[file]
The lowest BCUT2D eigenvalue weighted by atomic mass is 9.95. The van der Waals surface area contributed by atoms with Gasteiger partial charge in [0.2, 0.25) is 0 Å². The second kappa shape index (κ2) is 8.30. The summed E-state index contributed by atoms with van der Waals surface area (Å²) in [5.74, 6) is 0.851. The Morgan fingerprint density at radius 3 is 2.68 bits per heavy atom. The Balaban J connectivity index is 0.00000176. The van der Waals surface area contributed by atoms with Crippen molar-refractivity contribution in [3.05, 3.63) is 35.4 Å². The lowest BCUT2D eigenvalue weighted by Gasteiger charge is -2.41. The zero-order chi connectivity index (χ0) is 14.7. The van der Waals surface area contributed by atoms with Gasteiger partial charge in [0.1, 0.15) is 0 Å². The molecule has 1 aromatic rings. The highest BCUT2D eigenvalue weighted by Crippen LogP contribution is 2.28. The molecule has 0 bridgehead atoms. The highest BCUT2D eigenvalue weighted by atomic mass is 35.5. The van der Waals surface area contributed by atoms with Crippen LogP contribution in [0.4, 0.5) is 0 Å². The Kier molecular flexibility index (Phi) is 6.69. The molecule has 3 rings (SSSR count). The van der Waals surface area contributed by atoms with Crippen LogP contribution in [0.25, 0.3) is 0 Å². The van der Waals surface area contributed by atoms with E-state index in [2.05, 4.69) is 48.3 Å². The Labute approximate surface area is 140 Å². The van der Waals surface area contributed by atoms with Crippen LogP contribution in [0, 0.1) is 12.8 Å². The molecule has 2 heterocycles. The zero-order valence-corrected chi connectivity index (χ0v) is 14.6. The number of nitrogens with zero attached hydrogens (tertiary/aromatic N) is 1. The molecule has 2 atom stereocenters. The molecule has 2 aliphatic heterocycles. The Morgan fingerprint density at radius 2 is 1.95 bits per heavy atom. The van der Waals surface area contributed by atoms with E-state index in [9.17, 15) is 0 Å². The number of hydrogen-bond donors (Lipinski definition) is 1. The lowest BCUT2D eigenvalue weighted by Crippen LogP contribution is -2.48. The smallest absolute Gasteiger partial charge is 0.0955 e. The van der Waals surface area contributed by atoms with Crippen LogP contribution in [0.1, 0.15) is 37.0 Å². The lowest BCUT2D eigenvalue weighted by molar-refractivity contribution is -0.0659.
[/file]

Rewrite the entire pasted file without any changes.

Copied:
The lowest BCUT2D eigenvalue weighted by atomic mass is 9.95. The van der Waals surface area contributed by atoms with Gasteiger partial charge in [0.2, 0.25) is 0 Å². The second kappa shape index (κ2) is 8.30. The summed E-state index contributed by atoms with van der Waals surface area (Å²) in [5.74, 6) is 0.851. The Morgan fingerprint density at radius 3 is 2.68 bits per heavy atom. The Balaban J connectivity index is 0.00000176. The van der Waals surface area contributed by atoms with Crippen molar-refractivity contribution in [3.05, 3.63) is 35.4 Å². The lowest BCUT2D eigenvalue weighted by Gasteiger charge is -2.41. The zero-order chi connectivity index (χ0) is 14.7. The van der Waals surface area contributed by atoms with Gasteiger partial charge in [0.1, 0.15) is 0 Å². The molecule has 1 aromatic rings. The highest BCUT2D eigenvalue weighted by Crippen LogP contribution is 2.28. The molecule has 0 bridgehead atoms. The highest BCUT2D eigenvalue weighted by atomic mass is 35.5. The van der Waals surface area contributed by atoms with Crippen LogP contribution in [0.4, 0.5) is 0 Å². The Kier molecular flexibility index (Phi) is 6.69. The molecule has 3 rings (SSSR count). The van der Waals surface area contributed by atoms with Crippen LogP contribution in [0.25, 0.3) is 0 Å². The van der Waals surface area contributed by atoms with E-state index in [2.05, 4.69) is 48.3 Å². The Labute approximate surface area is 140 Å². The van der Waals surface area contributed by atoms with Crippen LogP contribution in [0, 0.1) is 12.8 Å². The molecule has 2 heterocycles. The zero-order valence-corrected chi connectivity index (χ0v) is 14.6. The number of nitrogens with zero attached hydrogens (tertiary/aromatic N) is 1. The molecule has 2 atom stereocenters. The molecule has 2 aliphatic heterocycles. The Morgan fingerprint density at radius 2 is 1.95 bits per heavy atom. The van der Waals surface area contributed by atoms with E-state index in [9.17, 15) is 0 Å². The number of hydrogen-bond donors (Lipinski definition) is 1. The lowest BCUT2D eigenvalue weighted by Crippen LogP contribution is -2.48. The smallest absolute Gasteiger partial charge is 0.0955 e. The van der Waals surface area contributed by atoms with Crippen LogP contribution in [0.1, 0.15) is 37.0 Å². The lowest BCUT2D eigenvalue weighted by molar-refractivity contribution is -0.0659.